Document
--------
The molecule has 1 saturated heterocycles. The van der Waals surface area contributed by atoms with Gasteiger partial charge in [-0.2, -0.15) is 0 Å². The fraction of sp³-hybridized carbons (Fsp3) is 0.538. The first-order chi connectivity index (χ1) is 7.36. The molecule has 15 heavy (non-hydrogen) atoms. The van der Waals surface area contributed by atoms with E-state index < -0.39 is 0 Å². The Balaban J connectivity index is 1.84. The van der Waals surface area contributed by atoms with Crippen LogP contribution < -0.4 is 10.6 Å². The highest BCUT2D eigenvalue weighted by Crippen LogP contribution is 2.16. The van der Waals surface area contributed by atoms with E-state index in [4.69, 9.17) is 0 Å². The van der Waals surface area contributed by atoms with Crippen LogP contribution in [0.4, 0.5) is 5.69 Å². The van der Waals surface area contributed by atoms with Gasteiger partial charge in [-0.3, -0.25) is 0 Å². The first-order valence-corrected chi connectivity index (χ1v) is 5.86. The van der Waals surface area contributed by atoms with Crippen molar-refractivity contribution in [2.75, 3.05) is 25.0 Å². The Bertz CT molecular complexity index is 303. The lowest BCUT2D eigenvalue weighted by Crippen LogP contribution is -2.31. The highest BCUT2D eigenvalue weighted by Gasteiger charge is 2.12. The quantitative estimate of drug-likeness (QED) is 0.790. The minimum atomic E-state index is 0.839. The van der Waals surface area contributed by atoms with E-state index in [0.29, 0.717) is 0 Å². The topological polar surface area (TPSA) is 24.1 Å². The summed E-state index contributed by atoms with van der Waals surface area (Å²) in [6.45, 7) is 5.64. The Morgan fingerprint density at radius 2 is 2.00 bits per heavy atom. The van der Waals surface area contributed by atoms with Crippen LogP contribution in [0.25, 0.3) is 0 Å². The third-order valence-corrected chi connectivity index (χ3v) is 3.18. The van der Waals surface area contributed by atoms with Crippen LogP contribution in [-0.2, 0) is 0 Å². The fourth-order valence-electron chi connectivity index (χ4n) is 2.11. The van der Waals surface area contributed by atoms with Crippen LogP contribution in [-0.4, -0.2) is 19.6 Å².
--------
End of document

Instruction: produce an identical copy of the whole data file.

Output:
The molecule has 1 saturated heterocycles. The van der Waals surface area contributed by atoms with Gasteiger partial charge in [-0.2, -0.15) is 0 Å². The fraction of sp³-hybridized carbons (Fsp3) is 0.538. The first-order chi connectivity index (χ1) is 7.36. The molecule has 15 heavy (non-hydrogen) atoms. The van der Waals surface area contributed by atoms with E-state index < -0.39 is 0 Å². The Balaban J connectivity index is 1.84. The van der Waals surface area contributed by atoms with Crippen LogP contribution < -0.4 is 10.6 Å². The highest BCUT2D eigenvalue weighted by Crippen LogP contribution is 2.16. The van der Waals surface area contributed by atoms with E-state index in [4.69, 9.17) is 0 Å². The van der Waals surface area contributed by atoms with Crippen LogP contribution in [0.4, 0.5) is 5.69 Å². The van der Waals surface area contributed by atoms with Gasteiger partial charge in [-0.3, -0.25) is 0 Å². The first-order valence-corrected chi connectivity index (χ1v) is 5.86. The van der Waals surface area contributed by atoms with Crippen molar-refractivity contribution in [2.75, 3.05) is 25.0 Å². The Bertz CT molecular complexity index is 303. The lowest BCUT2D eigenvalue weighted by Crippen LogP contribution is -2.31. The highest BCUT2D eigenvalue weighted by Gasteiger charge is 2.12. The quantitative estimate of drug-likeness (QED) is 0.790. The minimum atomic E-state index is 0.839. The van der Waals surface area contributed by atoms with E-state index in [0.29, 0.717) is 0 Å². The topological polar surface area (TPSA) is 24.1 Å². The summed E-state index contributed by atoms with van der Waals surface area (Å²) in [6.45, 7) is 5.64. The Morgan fingerprint density at radius 2 is 2.00 bits per heavy atom. The van der Waals surface area contributed by atoms with Crippen LogP contribution in [0.25, 0.3) is 0 Å². The third-order valence-corrected chi connectivity index (χ3v) is 3.18. The van der Waals surface area contributed by atoms with Crippen LogP contribution in [-0.2, 0) is 0 Å². The fourth-order valence-electron chi connectivity index (χ4n) is 2.11. The van der Waals surface area contributed by atoms with Crippen LogP contribution in [-0.4, -0.2) is 19.6 Å².